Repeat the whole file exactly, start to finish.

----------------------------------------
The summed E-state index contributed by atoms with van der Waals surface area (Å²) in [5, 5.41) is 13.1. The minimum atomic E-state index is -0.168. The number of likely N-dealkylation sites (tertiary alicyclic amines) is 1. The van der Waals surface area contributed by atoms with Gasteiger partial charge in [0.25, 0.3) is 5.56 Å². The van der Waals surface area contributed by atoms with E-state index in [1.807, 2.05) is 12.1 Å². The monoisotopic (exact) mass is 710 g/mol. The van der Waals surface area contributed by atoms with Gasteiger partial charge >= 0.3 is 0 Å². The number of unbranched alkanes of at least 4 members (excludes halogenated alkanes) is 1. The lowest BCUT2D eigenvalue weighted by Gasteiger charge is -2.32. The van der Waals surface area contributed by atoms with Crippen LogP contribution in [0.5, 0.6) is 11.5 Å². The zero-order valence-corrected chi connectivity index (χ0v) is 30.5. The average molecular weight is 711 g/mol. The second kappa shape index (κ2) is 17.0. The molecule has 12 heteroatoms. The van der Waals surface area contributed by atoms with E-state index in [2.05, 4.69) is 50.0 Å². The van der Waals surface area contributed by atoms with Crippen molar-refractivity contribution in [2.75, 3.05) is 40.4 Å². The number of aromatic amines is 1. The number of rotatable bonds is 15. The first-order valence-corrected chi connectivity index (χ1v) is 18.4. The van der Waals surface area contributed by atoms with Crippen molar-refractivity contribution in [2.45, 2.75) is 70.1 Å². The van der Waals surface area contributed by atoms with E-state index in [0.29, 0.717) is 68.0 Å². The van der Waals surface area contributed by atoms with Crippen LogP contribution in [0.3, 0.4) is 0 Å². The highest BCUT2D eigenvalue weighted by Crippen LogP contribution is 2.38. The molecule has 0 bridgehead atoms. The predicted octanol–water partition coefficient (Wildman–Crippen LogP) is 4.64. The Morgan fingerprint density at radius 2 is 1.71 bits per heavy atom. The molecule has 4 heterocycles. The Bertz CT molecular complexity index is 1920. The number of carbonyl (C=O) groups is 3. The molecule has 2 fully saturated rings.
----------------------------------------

The summed E-state index contributed by atoms with van der Waals surface area (Å²) in [5, 5.41) is 13.1. The minimum atomic E-state index is -0.168. The number of likely N-dealkylation sites (tertiary alicyclic amines) is 1. The van der Waals surface area contributed by atoms with Gasteiger partial charge in [0.25, 0.3) is 5.56 Å². The van der Waals surface area contributed by atoms with E-state index in [1.807, 2.05) is 12.1 Å². The monoisotopic (exact) mass is 710 g/mol. The van der Waals surface area contributed by atoms with Gasteiger partial charge >= 0.3 is 0 Å². The number of unbranched alkanes of at least 4 members (excludes halogenated alkanes) is 1. The lowest BCUT2D eigenvalue weighted by Gasteiger charge is -2.32. The van der Waals surface area contributed by atoms with Crippen LogP contribution in [0.5, 0.6) is 11.5 Å². The zero-order valence-corrected chi connectivity index (χ0v) is 30.5. The average molecular weight is 711 g/mol. The second kappa shape index (κ2) is 17.0. The molecule has 12 heteroatoms. The van der Waals surface area contributed by atoms with E-state index in [2.05, 4.69) is 50.0 Å². The van der Waals surface area contributed by atoms with Crippen molar-refractivity contribution in [2.75, 3.05) is 40.4 Å². The number of aromatic amines is 1. The number of rotatable bonds is 15. The first-order valence-corrected chi connectivity index (χ1v) is 18.4. The van der Waals surface area contributed by atoms with Crippen molar-refractivity contribution in [2.45, 2.75) is 70.1 Å². The van der Waals surface area contributed by atoms with E-state index in [0.29, 0.717) is 68.0 Å². The van der Waals surface area contributed by atoms with Crippen LogP contribution in [0.3, 0.4) is 0 Å². The highest BCUT2D eigenvalue weighted by Crippen LogP contribution is 2.38. The molecule has 0 bridgehead atoms. The predicted octanol–water partition coefficient (Wildman–Crippen LogP) is 4.64. The Morgan fingerprint density at radius 2 is 1.71 bits per heavy atom. The molecule has 4 heterocycles. The Bertz CT molecular complexity index is 1920. The number of carbonyl (C=O) groups is 3. The molecule has 2 fully saturated rings.